I’ve only been die Mom for six months now, but if you’re like me, below are nine things you’ll notice as an American mom in Switzerland:
All the other moms look much more put together than you do. (Of course, this is nothing new. Before you even became a mom these moms made you feel like the biggest fashion slacker to ever shop in a Migros.)
Pampers are 40 per cent off at leshop.ch this week. And you’re still going to buy them in Germany. You’re an American and you want a real deal, not a Swiss one. Slap the word “baby” on any Swiss product and enjoy a 2000 per cent price increase. Add “Made in Switzerland” it jumps to 3000 per cent.
You are jealous of your child’s ability to learn Swiss German by osmosis. But you are also relieved that in a few years, you will have your very own translator (one, however, that is surely to be more embarrassed than you are about your barely functioning B2 language abilities).
Old women know best. Your baby is too hot. Your baby is too cold. Your stroller technique getting off the train could be improved (not that they’ll help).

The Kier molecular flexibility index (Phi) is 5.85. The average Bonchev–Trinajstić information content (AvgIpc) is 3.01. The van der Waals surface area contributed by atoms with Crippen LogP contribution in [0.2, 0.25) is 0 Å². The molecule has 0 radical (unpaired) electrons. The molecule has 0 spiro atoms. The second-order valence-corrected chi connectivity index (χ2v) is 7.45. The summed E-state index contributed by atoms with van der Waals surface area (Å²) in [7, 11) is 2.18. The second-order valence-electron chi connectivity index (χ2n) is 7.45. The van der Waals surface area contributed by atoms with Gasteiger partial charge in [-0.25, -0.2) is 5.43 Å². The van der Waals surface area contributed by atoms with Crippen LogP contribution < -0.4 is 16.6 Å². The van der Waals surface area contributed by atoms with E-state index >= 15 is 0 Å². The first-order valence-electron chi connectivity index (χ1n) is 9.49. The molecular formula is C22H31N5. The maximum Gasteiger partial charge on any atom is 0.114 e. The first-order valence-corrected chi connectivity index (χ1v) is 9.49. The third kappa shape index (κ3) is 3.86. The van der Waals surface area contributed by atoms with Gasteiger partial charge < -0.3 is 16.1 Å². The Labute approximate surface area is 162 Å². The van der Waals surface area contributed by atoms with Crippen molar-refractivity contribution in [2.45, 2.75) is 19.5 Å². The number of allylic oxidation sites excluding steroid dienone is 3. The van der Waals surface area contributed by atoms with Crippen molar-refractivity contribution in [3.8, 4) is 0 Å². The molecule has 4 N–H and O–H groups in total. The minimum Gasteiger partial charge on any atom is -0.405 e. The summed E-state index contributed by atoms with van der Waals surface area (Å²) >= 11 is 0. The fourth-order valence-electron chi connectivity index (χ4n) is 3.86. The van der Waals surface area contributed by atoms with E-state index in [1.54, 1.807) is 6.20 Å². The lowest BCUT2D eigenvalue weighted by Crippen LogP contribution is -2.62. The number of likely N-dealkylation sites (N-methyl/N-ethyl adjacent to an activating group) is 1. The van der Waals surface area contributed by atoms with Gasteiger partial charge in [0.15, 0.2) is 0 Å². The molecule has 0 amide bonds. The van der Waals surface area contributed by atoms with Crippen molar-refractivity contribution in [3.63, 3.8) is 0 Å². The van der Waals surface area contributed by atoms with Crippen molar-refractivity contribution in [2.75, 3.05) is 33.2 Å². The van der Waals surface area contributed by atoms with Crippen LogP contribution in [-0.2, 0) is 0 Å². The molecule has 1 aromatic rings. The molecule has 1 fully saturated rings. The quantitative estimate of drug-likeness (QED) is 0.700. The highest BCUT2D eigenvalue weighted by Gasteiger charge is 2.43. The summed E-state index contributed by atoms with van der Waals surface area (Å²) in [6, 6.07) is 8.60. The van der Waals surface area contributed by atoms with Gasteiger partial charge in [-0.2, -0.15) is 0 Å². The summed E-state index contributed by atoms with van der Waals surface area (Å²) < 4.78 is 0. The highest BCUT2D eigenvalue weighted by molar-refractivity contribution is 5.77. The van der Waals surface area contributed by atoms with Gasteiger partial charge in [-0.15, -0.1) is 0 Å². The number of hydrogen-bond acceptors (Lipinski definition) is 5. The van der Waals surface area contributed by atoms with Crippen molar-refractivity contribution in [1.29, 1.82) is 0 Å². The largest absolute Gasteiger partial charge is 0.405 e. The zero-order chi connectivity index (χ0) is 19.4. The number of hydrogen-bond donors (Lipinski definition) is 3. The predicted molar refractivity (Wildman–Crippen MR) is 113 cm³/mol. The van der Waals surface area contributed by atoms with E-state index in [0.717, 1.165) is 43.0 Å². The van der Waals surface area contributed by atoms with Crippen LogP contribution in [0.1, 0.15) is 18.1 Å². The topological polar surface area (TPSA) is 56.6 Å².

The man that has lived below you for five years is suddenly talking to you. Important: Babies and alphorns are Switzerland’s secret social networking tools. Carry both at the same time and you’ll have such a social day out you’ll feel like you’re in the US.
Swiss playgrounds are much cooler than American playgrounds. When a country is run by its people instead of by its lawyers, life is a lot more fun.
You can’t help but search for apartments that have washing machines. It was bad before, but post-baby, the shared-laundry room burnout has hit a new high.
Strollers are free to bring on trains but bikes are not. Not that you’re going to complain-at least until you get that Chariot.
You can’t wait to make a fortune selling your baby stuff on the Swiss second-hand market. SFr 350 ($385) for a used stroller, anyone?